Monday, 16 August 2010
What is the alternative to austerity?
'The total personal wealth in the UK is £9,000bn, a sum that dwarfs the national debt. It is mostly concentrated at the top, so the richest 10% own £4,000bn, with an average per household of £4m.
The bottom half of our society own just 9%. The wealthiest hold the bulk of their money in property or pensions, and some in financial assets and objects such antiques and paintings.
A one-off tax of just 20% on the wealth of this group would pay the national debt and dramatically reduce the deficit, since interest payments on the debt are a large part of government spending.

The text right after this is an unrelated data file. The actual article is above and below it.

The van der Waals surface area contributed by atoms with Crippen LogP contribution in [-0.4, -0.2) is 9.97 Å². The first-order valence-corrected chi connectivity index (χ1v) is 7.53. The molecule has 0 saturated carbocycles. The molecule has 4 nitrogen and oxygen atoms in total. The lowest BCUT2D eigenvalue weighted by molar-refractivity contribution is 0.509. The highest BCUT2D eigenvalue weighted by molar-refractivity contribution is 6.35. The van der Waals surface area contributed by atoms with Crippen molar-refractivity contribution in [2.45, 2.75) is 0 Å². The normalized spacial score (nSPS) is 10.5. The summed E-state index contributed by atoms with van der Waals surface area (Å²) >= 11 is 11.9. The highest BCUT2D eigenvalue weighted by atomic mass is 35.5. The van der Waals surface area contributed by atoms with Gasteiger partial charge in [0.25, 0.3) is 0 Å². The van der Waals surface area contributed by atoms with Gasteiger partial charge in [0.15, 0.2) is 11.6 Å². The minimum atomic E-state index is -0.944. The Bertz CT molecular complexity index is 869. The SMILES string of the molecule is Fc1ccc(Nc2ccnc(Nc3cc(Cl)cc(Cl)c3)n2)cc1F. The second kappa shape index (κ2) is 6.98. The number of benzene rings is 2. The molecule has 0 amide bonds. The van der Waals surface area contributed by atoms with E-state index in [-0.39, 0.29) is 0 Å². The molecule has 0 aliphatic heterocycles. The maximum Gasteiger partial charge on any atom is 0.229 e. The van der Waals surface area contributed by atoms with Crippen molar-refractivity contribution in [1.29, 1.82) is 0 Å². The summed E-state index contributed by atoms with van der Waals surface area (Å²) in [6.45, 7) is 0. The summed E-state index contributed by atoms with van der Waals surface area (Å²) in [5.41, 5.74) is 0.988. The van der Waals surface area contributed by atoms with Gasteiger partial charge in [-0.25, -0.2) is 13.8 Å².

So that is what should be done. This tax of 20%, graduated so the very richest paid the most, would raise £800bn.
A major positive for this scheme is that the tax would not have to be immediately paid. The richest 10% have only to assume liability for their small part of the debt. They can pay a low rate of interest on it and if they wish make it a charge on their property when they die. It would be akin to a student loan for the rich.'
Read more at Deficit crisis: let's really be in it together (Greg Philo at Comment is Free).
More on cuts and resistance:
Comedian Mark Thomas says stand up against the cuts (The Sauce)
A howl for humanity (Though Cowards Flinch)
Resisting Cameron's Big Lie (Kevin Blowe at New Left Project)
Why Tories are attacking good governance by axing audit commission (Liberal Conspiracy)
How do you cut the deficit without a double dip? Tax the rich (John Grieve Smith in The Observer)